2016 election will pitch Kenny against Pearse

‘Instead of idealism, Fine Gael offers constitutional vandalism’

You have to hand it to Enda: at least he has courage. I have in mind “courage” in the Sir Humphrey sense – as on the occasion when minister Hacker announces his determination to go through with some “principled” proposal of his, in the face of the warnings of his executive advisers.

Having listened patiently, Sir Humphrey declares: “Very courageous, minister”. The word “courageous” triggers a note of panic in Jim Hacker’s response: “Wha-wha-what do you mean ‘courageous?”

In announcing that the coalition will run its full term, and that the next general election will therefore take place in March 2016, the Taoiseach reveals himself to be possessed of a similar “courage”.

Kenny mistaken
Until this week, we did not know how, as a nation, we might at this rather late stage hope to hit upon a way of adequately commemorating the revolution which begat our admittedly nominal freedom. Other nations remember their epic moments as a matter of course, but for us 2016 presents a host of impossible dilemmas which freeze us in our tracks.

We might well have wondered if anyone would have the imagination to take us beyond the idea of a line of politicians standing on the steps of the GPO, gazing at soldiers marching past. Until Tuesday last, the merest intrusion of the question provoked consternation and dismay, causing the issue to be avoided by anyone with the remotest means or power of delivering even the most modest proposal to save national face.

But then, imagining himself to be announcing that the Government would run its full term, the Taoiseach confirmed the form of the commemoration: an election which will pit the political class of 2016 against the heroes of a century ago.

Mr Kenny is sorely mistaken if he imagines that, in a contest in the spring of 2016, the test of his stewardship will be a comparison with Brian Cowen. If he thinks that an election debate occurring in March 2016 can be restricted to the technocratic questions proposed by economists in the present, the Taoiseach is deluded.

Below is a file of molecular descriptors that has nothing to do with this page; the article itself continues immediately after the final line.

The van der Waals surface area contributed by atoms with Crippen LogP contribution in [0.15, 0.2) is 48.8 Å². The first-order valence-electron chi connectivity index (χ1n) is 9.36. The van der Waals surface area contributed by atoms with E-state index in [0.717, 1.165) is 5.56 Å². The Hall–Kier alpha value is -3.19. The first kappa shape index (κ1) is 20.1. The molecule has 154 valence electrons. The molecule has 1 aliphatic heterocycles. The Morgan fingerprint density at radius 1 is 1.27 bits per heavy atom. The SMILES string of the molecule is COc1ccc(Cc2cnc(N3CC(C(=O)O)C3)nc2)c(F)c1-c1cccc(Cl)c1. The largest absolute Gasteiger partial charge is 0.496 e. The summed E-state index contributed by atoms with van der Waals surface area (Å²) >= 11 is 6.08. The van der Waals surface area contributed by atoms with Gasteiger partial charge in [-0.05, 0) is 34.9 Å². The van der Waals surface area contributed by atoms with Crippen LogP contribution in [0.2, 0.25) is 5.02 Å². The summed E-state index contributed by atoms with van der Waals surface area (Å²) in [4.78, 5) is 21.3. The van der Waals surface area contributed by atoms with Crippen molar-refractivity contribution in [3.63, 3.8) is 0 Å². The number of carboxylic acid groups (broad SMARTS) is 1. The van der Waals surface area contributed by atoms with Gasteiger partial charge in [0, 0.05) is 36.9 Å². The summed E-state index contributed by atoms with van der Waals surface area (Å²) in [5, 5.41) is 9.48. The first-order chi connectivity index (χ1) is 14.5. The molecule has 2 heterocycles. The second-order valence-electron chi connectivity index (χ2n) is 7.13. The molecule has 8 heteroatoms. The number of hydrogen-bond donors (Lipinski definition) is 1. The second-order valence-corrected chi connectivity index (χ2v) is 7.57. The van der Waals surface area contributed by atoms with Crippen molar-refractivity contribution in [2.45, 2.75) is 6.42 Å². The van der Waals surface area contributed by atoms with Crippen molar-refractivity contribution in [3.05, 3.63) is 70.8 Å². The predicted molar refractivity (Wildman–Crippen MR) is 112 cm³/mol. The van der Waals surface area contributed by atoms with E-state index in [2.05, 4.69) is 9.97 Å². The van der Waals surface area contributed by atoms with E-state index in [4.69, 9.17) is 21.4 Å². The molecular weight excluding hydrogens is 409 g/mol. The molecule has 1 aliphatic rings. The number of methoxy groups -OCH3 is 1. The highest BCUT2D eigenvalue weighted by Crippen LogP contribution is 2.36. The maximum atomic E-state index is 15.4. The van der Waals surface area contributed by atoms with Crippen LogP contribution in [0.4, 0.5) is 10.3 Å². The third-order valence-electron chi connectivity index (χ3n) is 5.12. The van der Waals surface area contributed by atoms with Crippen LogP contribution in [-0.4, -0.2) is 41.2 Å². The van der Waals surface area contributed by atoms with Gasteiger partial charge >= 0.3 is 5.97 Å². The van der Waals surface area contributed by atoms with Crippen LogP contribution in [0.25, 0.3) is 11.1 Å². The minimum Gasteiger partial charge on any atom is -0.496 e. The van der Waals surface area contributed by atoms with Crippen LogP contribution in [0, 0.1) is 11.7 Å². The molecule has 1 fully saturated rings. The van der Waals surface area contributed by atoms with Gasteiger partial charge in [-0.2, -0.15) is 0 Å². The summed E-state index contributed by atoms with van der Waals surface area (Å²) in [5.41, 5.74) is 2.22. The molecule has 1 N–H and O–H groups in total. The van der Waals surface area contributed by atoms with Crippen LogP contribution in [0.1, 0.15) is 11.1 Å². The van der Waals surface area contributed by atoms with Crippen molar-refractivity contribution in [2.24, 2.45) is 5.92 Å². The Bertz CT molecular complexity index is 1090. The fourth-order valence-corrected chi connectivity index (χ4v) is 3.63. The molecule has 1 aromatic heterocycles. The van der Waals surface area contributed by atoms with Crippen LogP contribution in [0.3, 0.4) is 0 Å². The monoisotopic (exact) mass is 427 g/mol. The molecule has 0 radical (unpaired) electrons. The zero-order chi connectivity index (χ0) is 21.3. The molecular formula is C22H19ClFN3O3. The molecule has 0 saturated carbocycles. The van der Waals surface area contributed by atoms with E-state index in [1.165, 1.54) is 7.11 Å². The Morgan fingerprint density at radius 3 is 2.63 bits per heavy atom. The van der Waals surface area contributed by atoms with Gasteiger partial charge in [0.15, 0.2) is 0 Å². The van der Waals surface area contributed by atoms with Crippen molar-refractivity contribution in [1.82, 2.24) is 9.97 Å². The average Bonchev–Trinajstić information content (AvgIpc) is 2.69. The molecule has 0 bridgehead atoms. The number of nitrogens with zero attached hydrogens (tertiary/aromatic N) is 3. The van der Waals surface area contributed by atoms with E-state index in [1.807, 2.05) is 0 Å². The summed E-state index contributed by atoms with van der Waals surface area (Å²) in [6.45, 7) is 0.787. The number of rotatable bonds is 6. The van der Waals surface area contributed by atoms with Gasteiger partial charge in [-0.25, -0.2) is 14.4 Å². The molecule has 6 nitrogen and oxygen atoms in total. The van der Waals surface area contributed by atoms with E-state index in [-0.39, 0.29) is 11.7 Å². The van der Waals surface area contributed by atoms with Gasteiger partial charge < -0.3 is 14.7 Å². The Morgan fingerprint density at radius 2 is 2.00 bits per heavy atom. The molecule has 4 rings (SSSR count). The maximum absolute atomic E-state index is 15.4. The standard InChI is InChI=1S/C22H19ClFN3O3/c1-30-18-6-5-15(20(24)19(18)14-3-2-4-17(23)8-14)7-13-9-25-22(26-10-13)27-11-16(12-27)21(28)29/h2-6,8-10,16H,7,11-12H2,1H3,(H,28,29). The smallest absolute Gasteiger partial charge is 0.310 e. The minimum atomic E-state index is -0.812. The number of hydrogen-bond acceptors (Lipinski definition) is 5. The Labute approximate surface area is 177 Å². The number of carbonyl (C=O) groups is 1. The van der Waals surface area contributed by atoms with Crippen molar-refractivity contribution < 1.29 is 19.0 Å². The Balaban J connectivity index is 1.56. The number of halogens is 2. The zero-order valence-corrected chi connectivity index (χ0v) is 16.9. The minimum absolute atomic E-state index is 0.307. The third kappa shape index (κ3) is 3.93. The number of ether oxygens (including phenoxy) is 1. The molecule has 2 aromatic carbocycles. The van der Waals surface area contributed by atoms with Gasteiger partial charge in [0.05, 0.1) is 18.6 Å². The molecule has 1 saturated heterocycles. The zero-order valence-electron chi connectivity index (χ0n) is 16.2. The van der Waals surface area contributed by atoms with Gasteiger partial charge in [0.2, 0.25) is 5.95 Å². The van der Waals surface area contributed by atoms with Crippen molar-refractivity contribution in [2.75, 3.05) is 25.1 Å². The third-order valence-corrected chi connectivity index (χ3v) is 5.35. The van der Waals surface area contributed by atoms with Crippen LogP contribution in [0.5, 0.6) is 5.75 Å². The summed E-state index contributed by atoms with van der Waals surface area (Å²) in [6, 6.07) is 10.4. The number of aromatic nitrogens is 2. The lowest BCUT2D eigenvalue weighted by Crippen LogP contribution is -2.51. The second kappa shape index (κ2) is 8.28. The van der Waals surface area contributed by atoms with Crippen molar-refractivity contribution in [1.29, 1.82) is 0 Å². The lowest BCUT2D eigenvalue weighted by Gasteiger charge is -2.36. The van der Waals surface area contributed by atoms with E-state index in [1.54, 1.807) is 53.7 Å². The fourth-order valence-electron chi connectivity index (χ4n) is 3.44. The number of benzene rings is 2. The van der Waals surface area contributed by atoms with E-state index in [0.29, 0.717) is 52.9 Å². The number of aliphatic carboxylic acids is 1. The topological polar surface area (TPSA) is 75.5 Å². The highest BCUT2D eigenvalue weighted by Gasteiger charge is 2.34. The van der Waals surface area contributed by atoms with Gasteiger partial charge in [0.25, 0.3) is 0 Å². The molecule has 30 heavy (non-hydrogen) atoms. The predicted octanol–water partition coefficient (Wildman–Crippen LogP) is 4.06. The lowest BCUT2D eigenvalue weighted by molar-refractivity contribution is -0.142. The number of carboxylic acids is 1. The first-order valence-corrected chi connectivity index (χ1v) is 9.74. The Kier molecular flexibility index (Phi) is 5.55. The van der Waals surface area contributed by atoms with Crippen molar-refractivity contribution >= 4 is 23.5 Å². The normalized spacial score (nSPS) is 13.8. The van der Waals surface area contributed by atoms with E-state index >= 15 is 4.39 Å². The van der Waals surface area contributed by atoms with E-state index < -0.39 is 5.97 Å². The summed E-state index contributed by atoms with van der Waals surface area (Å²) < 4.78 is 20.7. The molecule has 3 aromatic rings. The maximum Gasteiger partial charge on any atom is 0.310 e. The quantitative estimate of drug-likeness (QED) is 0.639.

If he goes through with his undertaking to go to the country in the sacred days of 2016, he and his accomplices will find themselves competing not against Michéal Martin, Ming Flanagan and Gerry Adams, but against P H Pearse, James Connolly and Joseph Mary Plunkett.

The manifesto against which they must compete will comprise neither the earnest supplications of Fianna Fáil nor the politically correct pieties of the reinvented Provisionals, but will instead invoke the austere and stern declarations of the Proclamation: “the right of the people of Ireland to the ownership of Ireland, and to the unfettered control of Irish destinies”.

The test to be applied will not be, as Mr Kenny and his compadres appear to believe, whether Ireland has “emerged from the bailout” and “returned to the markets”. Instead, the election will place every candidate in an implicit comparison with the deeds and ideals of the past.

The adversary to be reckoned with will not be Joe Higgins ranting about austerity, but Thomas Davis, sternly intoning the inspiration which sent Pearse out to his certain death: "This country of ours is no sand bank, thrown up by some recent caprice of earth. It is an ancient land, honoured in its archives of civilisation, traceable into antiquity by its piety, its valour, and its sufferings. Every great European race has sent its stream to the river of Irish mind. Long wars, vast organisations, subtle codes, beacon crimes, leading virtues, and self-mighty men were here. If we live influenced by wind and sun and tree, and not by the passions and deeds of the past, we are a thriftless and a hopeless people".

Till-minders and crawthumpers

Perhaps what we most urgently require to recall about 1916 is not the heroism but rather the fatal loss of vision which it finally amounted to. In getting themselves shot, Pearse and the others denied posterity the quality of intelligence which their continuing presence would have brought to the independence project.

In the aftermath of their absence, Ireland was left to the tender mercies of till-minders and crawthumpers, and the consequences can still be heard on the radio any morning, as politicians and self-describing “experts” seek to define the existential difference between €2.8 billion and €3.1 billion.

The same consequences can be observed in the Fine Gael poster urging a Yes vote in the referendum to abolish the Seanad. Instead of idealism, Fine Gael offers constitutional vandalism and promises “fewer politicians” as an answer to national degradation.

Far from nation-building, the self-styled inheritors of the mantle of Michael Collins propose to dismantle the institutions for which the blood of past generations flowed in rivers. Instead of leadership, they seek to appease the mob by offering the depletion of their own numbers without benefit of firing squad.

And since they put it like that, it might seem churlish of us – when the opportunity next arises – to refuse the offer.